My self-portraits often explore the inner self. The paintings dissolve the figure pointing to different states of being that are temporal and ethereal. I am looking at how a surface can reflect, distort, fragment and transform the real. I want people to relate to this in an emotive way seeing this in themselves.
My portraits try to capture the person’s relationship to me. It is a moment in time. I rarely do commissions, so it’s quite random when I do a portrait, but it’s because I’m interested in the subject. The scene is sometimes collaged and altered from initial photographs, but not always. I try to get an expression that I think reflects the person’s character, and I use material things around them to give the viewer an idea about what they do, what they like, and that celebrates who I think they are.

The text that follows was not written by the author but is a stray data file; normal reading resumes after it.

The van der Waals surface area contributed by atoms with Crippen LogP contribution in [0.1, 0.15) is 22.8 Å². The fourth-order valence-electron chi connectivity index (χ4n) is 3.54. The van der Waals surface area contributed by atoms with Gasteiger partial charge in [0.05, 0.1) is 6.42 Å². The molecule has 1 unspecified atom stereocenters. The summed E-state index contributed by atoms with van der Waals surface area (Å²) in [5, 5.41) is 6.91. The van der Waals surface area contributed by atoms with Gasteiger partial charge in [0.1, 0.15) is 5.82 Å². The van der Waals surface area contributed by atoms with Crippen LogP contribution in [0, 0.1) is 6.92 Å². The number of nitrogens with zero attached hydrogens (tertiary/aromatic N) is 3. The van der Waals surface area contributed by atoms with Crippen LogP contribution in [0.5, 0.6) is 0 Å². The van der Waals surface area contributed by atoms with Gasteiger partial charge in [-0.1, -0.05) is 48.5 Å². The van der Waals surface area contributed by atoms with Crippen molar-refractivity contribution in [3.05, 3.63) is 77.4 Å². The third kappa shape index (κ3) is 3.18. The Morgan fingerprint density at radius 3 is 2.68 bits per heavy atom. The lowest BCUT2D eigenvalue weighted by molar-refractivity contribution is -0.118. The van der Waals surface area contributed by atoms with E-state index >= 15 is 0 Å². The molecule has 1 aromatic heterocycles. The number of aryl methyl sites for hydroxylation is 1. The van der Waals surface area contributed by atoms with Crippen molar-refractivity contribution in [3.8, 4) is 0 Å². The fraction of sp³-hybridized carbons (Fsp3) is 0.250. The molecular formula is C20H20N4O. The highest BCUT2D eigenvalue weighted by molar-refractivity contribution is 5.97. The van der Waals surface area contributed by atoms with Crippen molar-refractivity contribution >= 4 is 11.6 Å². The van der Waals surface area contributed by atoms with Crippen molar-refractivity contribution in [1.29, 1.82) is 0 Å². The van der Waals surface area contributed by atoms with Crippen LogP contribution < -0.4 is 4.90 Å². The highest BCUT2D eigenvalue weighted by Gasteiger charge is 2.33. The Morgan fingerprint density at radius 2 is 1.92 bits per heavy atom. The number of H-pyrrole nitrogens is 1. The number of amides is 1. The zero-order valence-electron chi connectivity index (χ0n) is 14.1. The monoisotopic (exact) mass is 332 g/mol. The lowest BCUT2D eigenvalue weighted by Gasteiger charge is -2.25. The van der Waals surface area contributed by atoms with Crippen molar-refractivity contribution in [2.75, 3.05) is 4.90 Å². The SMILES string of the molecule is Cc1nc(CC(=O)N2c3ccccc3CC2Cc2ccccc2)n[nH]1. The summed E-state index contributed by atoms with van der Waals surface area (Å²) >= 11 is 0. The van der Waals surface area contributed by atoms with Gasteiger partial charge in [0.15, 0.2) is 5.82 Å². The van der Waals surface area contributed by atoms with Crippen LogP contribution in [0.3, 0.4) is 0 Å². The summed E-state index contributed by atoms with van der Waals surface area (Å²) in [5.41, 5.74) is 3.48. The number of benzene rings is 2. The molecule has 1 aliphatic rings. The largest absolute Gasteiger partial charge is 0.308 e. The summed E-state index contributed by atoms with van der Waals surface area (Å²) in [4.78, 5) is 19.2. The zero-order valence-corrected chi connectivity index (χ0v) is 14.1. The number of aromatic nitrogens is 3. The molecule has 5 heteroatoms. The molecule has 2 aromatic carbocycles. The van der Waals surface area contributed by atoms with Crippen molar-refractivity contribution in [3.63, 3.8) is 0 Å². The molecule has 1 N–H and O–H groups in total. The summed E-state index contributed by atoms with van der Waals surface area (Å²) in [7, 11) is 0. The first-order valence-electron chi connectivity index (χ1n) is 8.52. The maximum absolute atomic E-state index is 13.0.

Like Joseph Cornell, I enjoy collecting objects that I pick up in flea markets, antique fairs or Bric-a-Brack shops. I often juxtapose these objects in still life scenes. I also use symbols that are traditionally universal, communicating a solid concept – I put them against other symbols and signs in collaged environments, and the concept becomes more poetic, with narratives that are often rooted in my experiences, thoughts and feelings. The finished pieces are often paintings, but I also use the objects directly. I sometimes make resin boxes that encapsulate objects, suspend things like marbles, and create playful universes in what seem like pools of water to magnify and suspend what is below. These are about the joy of looking.